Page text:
Two Weeks with the Queen
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Two Weeks with the Queen

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Description

'I need to see the Queen about my sick brother.' Colin Mudford is on a quest. His brother Luke has cancer and the doctors in Australia don't seem to be able to cure him. Sent to London to stay with relatives, Colin is desperate to do something to help Luke. He wants to find the best the doctor in the world. Where better to start than by going to the top? Colin is determined to ask the Queen for her advice. In Morris Gleitzman's trademark style, this very moving story illuminates deeply serious issues about illness and loss with bright moments of humour.

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Product details

  • Paperback | 128 pages
  • 126 x 194 x 12mm | 99.79g
  • Penguin Books Ltd
  • PUFFIN
  • United Kingdom
  • English
  • 014130300X
  • 9780141303000
  • 13,406

About Morris Gleitzman

Morris Gleitzman was born in Lincolnshire and moved to Australia in his teens. He worked as a paperboy, a shelf-stacker, a frozen chicken de-froster, an assistant to a fashion designer and more before taking a degree in Professional Writing at Canberra College and becoming a writer. He has written for TV, stage, newspapers and magazines but is best-known for his hugely succesful children's books including Two Weeks with the Queen, Bumface and Once.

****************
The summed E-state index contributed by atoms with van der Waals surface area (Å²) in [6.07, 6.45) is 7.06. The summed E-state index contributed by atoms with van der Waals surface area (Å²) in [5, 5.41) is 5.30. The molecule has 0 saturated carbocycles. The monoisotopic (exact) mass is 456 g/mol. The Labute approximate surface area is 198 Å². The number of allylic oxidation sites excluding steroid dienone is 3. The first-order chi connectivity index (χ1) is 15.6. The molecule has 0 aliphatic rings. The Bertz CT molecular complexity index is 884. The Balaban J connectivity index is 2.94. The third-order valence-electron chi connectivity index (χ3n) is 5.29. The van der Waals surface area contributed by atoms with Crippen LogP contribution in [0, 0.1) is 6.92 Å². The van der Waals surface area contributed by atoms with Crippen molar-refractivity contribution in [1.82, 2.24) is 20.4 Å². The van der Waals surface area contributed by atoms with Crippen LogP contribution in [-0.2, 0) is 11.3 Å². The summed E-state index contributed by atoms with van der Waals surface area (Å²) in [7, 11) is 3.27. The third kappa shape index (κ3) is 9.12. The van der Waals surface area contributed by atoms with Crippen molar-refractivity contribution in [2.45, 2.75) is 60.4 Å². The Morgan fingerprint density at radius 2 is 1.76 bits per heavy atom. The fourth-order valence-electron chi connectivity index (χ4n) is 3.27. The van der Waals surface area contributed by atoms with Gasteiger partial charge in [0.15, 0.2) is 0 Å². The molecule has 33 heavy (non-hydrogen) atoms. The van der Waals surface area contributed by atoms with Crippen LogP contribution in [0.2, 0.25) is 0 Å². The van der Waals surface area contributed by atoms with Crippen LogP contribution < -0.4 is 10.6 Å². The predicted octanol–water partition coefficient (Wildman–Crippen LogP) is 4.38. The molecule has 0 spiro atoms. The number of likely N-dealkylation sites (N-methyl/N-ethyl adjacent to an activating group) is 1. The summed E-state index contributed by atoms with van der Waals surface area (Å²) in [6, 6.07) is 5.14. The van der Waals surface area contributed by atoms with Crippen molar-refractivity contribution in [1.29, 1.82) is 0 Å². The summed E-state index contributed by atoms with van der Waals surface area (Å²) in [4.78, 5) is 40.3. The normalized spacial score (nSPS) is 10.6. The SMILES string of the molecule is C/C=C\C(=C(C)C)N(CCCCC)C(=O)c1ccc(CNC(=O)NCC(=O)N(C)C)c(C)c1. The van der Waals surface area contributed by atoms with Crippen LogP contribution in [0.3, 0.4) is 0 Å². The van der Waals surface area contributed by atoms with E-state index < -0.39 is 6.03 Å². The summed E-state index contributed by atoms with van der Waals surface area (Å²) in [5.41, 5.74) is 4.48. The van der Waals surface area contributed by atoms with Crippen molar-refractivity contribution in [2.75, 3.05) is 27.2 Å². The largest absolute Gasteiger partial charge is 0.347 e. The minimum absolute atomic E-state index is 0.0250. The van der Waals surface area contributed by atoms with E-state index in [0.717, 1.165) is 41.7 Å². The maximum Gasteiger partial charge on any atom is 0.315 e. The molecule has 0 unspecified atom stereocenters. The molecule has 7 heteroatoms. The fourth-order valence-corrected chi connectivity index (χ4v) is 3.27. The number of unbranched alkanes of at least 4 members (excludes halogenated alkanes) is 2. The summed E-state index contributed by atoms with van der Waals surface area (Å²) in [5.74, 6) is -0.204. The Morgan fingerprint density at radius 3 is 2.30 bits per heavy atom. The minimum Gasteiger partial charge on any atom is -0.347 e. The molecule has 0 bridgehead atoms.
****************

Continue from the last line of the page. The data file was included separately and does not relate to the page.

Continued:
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Review Text

A jealous Australian 12-year-old, unable to accept his younger brother's inoperable cancer, feels excluded by his parents' decision to send him to English relatives "until it's all [over]." Inspired by the Queen's Christmas Message of concern for a world of suffering and pain, Colin decides to become a hero by asking for her help. His determination to save his brother - despite the efforts of his anti-royalist uncle, overprotective aunt, and wimpy cousin - leads to some very funny scenes as he attempts to invade Buckingham Palace and approaches a doctor at the "Best Cancer Hospital." Meanwhile, Colin's relationship with a young man dealing with his lover's AIDS exemplifies the book's earnest honesty while also introducing some humorous moments. More seriously, Gleitzman depicts the denial and anger that accompany grief, portraying Colin's egocentricity, spunk, and pain compassionately and without condescension. Neatly tied together by the incidents involving the queen, this mixture of genuine emotion and humor makes for an engaging story that should have broad appeal. (Kirkus Reviews)

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